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Life as a guinea pig

Boston offers opportunities for those willing to take risks in the name of science - and cash

Long before "Fear Factor" and "Survivor" made it chic to do strange and awful things to your body, Steve Gallanter was blazing the trail. His adventures began at small medical testing company in Jamaica Plain, where, for $20, Gallanter smothered his brown mane with hair gel. The catch? There was a small chance, researchers cautioned, that the experimental gel might burn the skin off his scalp.

His head still intact, Gallanter moved on to Longwood hospital studies, where he gulped down anti-anxiety drugs that made him feel as energetic as a pine cone, and Harvard's psychology department, where he stared at computer screens and pushed buttons for hours.

"I've been guinea pigging on and off for 20 years," said Gallanter, a 45-year-old Fenway resident. "There's always some sort of test you can do."

Gallanter's lack of inhibition and willingness to follow orders has helped him earn thousands of dollars as a "professional" human test subject. But he credits much of his success to another all-important factor -- location.

Boasting a long list of universities, dozens of hospitals, and biotechnology companies, and a few private research firms and corporate headquarters, Boston is among the country's research meccas -- rivaling Chicago, Philadelphia, and Houston and Bethesda, Md. -- as the place to be for aspiring human guinea pigs.

Government statistics track only a portion of the testing conducted in the Boston area, which is supported by both federal and private funds. But medical professionals, and what numbers are available, suggest that 1,000 clinical, psychological, dietary, developmental and commercial trials are initiated in the region each year -- and probably many more.

Money is usually the biggest lure, with arduous sleep studies and long-term drug trials paying several hundred dollars to more than $1,000 per test. The Forsyth Institute of dental research, meanwhile, offers free checkups and fillings to children participating in a seven-year cavity study. For more simple tests, the payoffs include small (tax-free) stipends, stuffed animals, free shirts and candy bars -- even homework grades for college students.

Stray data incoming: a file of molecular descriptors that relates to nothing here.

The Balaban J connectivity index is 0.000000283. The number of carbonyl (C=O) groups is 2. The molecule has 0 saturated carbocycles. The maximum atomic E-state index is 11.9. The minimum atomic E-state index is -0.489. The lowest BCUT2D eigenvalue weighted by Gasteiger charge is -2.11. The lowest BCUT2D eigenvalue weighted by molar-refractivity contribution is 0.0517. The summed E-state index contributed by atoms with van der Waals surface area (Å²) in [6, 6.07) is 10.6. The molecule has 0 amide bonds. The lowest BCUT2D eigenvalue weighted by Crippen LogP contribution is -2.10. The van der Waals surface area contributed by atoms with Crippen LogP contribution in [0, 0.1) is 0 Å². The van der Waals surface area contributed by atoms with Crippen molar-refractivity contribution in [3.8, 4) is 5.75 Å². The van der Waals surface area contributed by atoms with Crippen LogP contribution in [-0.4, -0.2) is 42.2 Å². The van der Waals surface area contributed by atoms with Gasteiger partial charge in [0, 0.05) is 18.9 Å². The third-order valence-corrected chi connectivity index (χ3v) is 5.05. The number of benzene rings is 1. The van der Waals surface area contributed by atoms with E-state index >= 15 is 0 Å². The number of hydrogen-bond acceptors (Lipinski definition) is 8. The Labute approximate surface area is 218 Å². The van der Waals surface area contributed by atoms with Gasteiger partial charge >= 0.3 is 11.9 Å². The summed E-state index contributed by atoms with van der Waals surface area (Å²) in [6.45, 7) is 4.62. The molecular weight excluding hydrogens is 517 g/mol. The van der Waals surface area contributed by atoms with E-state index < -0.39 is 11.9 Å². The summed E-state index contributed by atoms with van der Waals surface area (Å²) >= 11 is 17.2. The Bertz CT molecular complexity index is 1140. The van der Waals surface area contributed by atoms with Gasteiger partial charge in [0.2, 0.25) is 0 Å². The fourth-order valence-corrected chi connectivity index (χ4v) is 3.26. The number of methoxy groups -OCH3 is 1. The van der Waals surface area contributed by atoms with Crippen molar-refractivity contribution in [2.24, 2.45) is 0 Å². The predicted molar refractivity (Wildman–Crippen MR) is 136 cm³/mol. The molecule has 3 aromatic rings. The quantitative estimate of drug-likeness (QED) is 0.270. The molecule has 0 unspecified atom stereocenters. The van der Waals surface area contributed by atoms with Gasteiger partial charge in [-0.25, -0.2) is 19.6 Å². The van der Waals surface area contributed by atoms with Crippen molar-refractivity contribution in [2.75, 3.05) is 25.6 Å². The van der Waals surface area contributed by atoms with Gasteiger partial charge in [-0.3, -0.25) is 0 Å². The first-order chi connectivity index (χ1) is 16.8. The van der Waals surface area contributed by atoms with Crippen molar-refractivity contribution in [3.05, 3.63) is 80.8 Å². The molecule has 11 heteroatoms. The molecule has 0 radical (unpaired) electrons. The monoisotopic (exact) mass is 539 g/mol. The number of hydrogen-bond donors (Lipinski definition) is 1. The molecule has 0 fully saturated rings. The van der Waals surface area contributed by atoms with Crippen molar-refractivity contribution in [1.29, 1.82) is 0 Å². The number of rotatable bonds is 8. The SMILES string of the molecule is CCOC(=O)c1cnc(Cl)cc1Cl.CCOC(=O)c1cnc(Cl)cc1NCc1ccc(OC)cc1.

"The psychological ones, some are 15 minutes long, and they'll give you $5," said Andrew Milford, a senior at the Berklee College of Music who squeezed in at least three trials a week between classes this summer. "Rather than going to the ATM machine, I'd go to one of them."

Like Gallanter, many test subjects begin volunteering to earn money for college. But, as newspaper and subway ads attest, almost anyone at any age can get in on the act. Brigham and Women's Hospital begins enrolling babies in developmental learning studies when they are 2 days old; senior citizens are prime recruits for strength, diet and memory-loss studies.

College bulletin boards -- the Holy Grail being the "Subjects Wanted" board at Harvard's William James Hall -- are littered with fliers asking participants to do a variety of things for a few bucks, including napping, baking cookies and evaluating promotional videos. "ESP, Telepathy or 6th sense? Anxiety in situations with unfamiliar people? Few close friends? Study seeks righthanded people ages 18-55," stated one recent ad on the Red Line.